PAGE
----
Bangkok can best be described as manic and magnificent in equal measure.
Amongst all of the wonderful chaos you have the splendour of the Grand Palace and its nearby little brother, the Wat Pho Temple (or Wat Phra Chetuphon Vimolmangklararm Rajwaramahaviharn to give its official name!).
The grounds and temples are splendid, but the undoubted main attraction is the reclining Buddha.
The laid-back idol was built by Rama III in 1832 and measure 15 metres high and 46 metres long. The soles of the feet of the giant Buddha are 3 metres high and 4.5 metres long, and inlaid with mother-of-pearl. They are each divided into 108 arranged panels, displaying the auspicious symbols by which Buddha can be identified, such as flowers, dancers, white elephants, tigers, and altar accessories.
The temple also features some exquisite artwork panels depicting Buddhist scenes like the one above.
Whilst we visited there was the slightly unsettling sight of worshippers who had lifelike dolls with them.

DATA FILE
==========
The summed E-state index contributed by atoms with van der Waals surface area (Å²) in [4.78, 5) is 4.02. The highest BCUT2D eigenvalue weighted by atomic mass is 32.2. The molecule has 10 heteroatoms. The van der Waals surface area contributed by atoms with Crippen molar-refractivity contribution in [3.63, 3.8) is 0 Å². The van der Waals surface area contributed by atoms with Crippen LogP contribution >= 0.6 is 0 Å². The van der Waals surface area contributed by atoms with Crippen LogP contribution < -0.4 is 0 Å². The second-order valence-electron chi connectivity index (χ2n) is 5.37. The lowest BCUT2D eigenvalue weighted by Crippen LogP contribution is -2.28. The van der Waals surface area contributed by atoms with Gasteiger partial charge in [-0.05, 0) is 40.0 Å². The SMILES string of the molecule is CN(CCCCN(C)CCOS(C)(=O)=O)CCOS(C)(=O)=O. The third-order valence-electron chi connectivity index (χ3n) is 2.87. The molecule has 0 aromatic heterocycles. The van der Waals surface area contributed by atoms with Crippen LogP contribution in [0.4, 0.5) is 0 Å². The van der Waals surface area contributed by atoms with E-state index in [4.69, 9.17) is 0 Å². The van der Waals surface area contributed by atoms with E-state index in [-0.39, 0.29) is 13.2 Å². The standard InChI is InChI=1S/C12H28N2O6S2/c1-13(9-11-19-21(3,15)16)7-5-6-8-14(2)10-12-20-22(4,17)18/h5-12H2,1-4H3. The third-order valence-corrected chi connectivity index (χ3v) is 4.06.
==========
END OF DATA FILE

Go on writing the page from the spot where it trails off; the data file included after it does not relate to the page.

The phenomenon of Thailand’s luk thep dolls reached viral status in January 2016, when Thai Smile Airways started to allow passengers to purchase seats and meals for their realistic dolls. Luk thep translates as child angeland have become an intriguing part of Thai culture as they are said to bring luck and prosperity to their owners.
There are even some owners who go as far as feeding and changing their dolls, hiring a babysitter and setting up group playdates. Certain restaurants in Thailand have even offered a special luk thep menu. Really!!?